'' winna-'', meaning "to fight, win".
who dwelt in southern
Scandinavia Scandinavia; Sami Places * Sápmi, a cultural region in Northern Europe * Sami, Burkina Faso, a district of the Banwa Province * Sami District, Gambia * Sami, Cephalonia, a municipality in Greece * Sami (ancient city), in Elis, Greece * Sa ...

Scandinavia
Harrison, D.; Svensson, K. (2007). ''Vikingaliv'' Fälth & Hässler, Värnamo. p. 74 (''Scadanan'') before migrating to seek new lands. By the time of the Roman-era - historians wrote of the Lombards in the 1st century AD, as being one of the
Suebi The Suebi (or Suebians, also spelled Suevi, Suavi) were a large group of Germanic peoples originally from the Elbe river region in what is now Germany and Czechia, the Czech Republic. In the early Roman era they included many peoples with their ow ...
an peoples, in what is now northern Germany, near the Elbe river. They continued to migrate south. By the end of the fifth century, the Lombards had moved into the area roughly coinciding with modern Austria and
Slovakia Slovakia (; sk, Slovensko ), officially the Slovak Republic ( sk, Slovenská republika, links=no ), is a landlocked country in Central Europe. It is bordered by Poland to the north, Ukraine to the east, Hungary to the south, Austria to th ...

Slovakia
north of the
Danube The Danube ( ; ) is the List of rivers of Europe#Longest rivers, second-longest river in Europe, after the Volga in Russia. It flows through much of Central Europe, Central and Southeastern Europe, from the Black Forest into the Black Sea. It ...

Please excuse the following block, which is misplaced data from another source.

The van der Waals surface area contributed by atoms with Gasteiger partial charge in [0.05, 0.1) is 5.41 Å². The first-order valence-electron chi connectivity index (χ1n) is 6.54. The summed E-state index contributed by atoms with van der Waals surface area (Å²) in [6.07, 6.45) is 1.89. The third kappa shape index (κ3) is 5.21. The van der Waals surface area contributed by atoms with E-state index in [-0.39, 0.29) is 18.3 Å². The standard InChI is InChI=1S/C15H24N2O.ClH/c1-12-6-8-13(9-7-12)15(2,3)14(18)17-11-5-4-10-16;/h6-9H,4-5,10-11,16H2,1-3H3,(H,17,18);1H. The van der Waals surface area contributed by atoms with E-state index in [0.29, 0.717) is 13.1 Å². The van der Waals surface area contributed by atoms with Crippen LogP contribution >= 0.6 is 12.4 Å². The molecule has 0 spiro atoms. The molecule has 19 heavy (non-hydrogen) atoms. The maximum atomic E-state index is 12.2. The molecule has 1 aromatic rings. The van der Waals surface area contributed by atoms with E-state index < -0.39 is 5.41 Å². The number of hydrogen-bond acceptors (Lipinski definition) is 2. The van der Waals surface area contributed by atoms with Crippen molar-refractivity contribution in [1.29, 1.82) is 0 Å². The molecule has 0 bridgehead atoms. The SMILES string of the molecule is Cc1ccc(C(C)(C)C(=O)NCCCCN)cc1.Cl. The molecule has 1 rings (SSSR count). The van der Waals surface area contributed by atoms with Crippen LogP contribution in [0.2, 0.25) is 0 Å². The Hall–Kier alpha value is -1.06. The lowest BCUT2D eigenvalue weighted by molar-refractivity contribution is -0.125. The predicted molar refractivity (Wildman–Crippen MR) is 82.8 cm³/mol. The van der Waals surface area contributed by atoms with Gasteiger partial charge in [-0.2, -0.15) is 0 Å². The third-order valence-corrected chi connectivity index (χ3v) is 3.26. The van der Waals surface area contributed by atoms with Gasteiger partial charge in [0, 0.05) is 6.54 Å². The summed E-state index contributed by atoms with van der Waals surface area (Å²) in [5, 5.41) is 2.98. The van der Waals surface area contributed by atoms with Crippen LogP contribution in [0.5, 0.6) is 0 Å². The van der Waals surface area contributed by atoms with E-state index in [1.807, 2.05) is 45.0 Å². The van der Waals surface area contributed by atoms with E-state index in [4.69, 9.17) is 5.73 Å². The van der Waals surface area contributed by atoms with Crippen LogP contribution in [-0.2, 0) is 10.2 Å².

Danube
, where they subdued the
Heruls The Heruli (or Herules) were an early Germanic Germanic may refer to: * Germanic peoples, an ethno-linguistic group identified by their use of the Germanic languages ** List of ancient Germanic peoples and tribes * Germanic languages :* Proto-Ger ...
and later fought frequent wars with the
Gepid The Gepids ( la, Gepidae, Gipedae) were an East Germanic tribe who lived in the area of modern Romania Romania ( ; ro, România ) is a country located at the crossroads of Central Europe, Central, Eastern Europe, Eastern, and Southeast ...
s. The Lombard king
Audoin Alduin ( Langobardic: ''Aldwin'' or ''Hildwin'', ; also called Auduin or Audoin) was king of the Lombards from 547 to 560. Life Aldoin was of the Gausi, a prominent Lombard ruling clan, and according to the ''Historia Langobardorum'', the so ...
defeated the